What strikes me as strange is how older Democrats continue to vote Democrat even as they fail to agree with anything today’s Democratic Party represents. My mother says that people like Alexandria Ocasio-Cortez will learn the folly of their ways and move away from socialism, but it seems odd, to me, to vote for someone based on what you hope they learn, rather than based on what they say they will do once elected. How is it that older Democrats do not recognize that based on today’s political norms, they are Republicans? My father died as a loyal Democrat, but on matters of policy he was always a closet-Republican. How is it that I could never convince him to change parties?

I actually met Jimmy Carter as a child. My father was active in the Michigan Democratic Party, and was a delegate in Michigan’s 1976 Democratic Convention. I was only five at the time, but I remember shaking then-candidate Jimmy Carter’s hand.

I also remember being given more barbeque chicken than any five year old should ever have (a leg and a thigh), and playing softball. When it was time for me to have my first at-bat, everyone on the other team said, “Young kid – move up,” and the entire team vacated the outfield. I hit the ball over their heads, and had I had longer legs, I’d have had a home run. As a five year old, I only made it to third base.

How fitting that even at five, I could hit a ball over every Democrat’s head…

I don’t say that to toot my own horn either. I say it to point out how little regard Democrats have for the capabilities of the common person. The very same Democrats who did not think I could hit a softball also did not think that black people were capable of getting a state ID, and did not think people from south of our border were capable of learning English, or of applying to enter our country legally.

I was probably nine or ten before I realized I was a Republican, but I was five when I got my first introduction into the Democrat’s prejudice of low expectations.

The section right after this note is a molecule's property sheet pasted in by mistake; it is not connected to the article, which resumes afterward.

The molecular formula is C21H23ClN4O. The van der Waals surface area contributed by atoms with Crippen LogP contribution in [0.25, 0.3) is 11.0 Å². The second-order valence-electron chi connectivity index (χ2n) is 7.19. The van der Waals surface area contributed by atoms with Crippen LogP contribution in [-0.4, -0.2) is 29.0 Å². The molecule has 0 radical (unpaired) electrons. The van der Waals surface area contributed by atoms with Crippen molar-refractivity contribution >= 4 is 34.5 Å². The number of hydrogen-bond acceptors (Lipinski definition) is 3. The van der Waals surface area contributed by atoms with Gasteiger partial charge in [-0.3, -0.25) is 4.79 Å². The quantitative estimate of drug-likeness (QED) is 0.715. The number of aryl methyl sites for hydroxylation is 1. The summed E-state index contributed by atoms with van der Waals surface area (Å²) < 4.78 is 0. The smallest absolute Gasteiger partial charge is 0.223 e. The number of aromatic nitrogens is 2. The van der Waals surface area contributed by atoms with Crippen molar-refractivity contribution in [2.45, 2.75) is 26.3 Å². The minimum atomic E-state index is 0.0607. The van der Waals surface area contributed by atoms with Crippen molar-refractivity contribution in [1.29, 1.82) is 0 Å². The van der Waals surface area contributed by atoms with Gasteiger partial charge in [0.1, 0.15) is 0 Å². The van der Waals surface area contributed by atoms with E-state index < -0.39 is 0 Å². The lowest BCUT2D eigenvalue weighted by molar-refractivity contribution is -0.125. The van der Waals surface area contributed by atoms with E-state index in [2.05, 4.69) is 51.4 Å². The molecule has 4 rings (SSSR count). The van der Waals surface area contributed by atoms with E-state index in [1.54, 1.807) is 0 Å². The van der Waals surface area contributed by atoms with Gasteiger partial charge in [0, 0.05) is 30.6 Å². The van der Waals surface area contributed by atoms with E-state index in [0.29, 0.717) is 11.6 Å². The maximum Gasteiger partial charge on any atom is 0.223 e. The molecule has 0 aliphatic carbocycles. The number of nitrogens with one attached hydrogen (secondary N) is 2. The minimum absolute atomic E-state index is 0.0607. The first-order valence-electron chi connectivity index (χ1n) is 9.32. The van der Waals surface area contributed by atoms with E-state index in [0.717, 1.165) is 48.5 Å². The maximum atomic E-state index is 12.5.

To the credit of the Democrats from 1976, the second time I came up to bat, some of them stayed in the outfield. Today’s democrats have moved much further left, and would have given me another triple.

My first economics teacher, likewise, should be a Republican. I’m not going to name names, but if you have been on my Facebook page, you have probably seen him comment on some of my posts. When I was in his class, I think in 10th grade, he had a box in his class where people could bring in things for the poor – mostly canned and boxed food. I worked at McDonald’s at the time, and I figured that a company that would hire a sixteen year old kid and allow him to make food, would hire anyone. I brought in a thick stack of McDonald’s applications and put it in the box. The teacher laughed, which today would make him a Republican. One of today’s Democrats would be mortified. Suggesting that someone work for food? Egads! We can’t have THAT!!

Democrats claim to be for the common person, but they have no faith in the common person. If you actually believe in the productive capabilities of your fellow human beings, you are a Republican.

Democrats are going to say I created a straw-man with that last comment, but how much of a straw-man was it in the 2016 Democratic Primary, where the Clinton Foundation kept the DNC on economic life-support, and steam-rolled Bernie Sanders? How ironic it is that the party claiming Trump stole the 2016 election did not even trust their own voters…

Not only has the DNC become the party of redistribution, but it is full of true believers, and all of the worst atrocities throughout history have been committed by true believers of some redistributionist philosophy. Without the need to redistribute, there is no need to take, and thus, no need to kill. Without true belief, there is no stomach for the killing such redistributionist philosophies require.

How is it that so many voters cannot see what the modern Democratic Party has become?

I do not hate democrats. I believe most of them have been duped, and as the old saying goes, ‘There is a sucker born every minute.’ I have neither the time, nor the inclination, to hate every one of them. But I do increasingly hate the DNC, as it increasingly stands against everything I have pledged my life to live for, and, if necessary, to die for.

The modern Democratic Party is the party of Saul Alinsky. Saul Alinsky’s fourth rule (from Rules for Radicals) is “Make the enemy live up to their own book of rules.” Today’s Democrats don’t believe in rules except to the degree that they can be used as weapons against the political right. The Democrats, in the meantime, operate outside the rules.

The DNC is vile, evil, and corrupt, and as imperfect as Donald Trump is, he’s a hell of a lot better than that.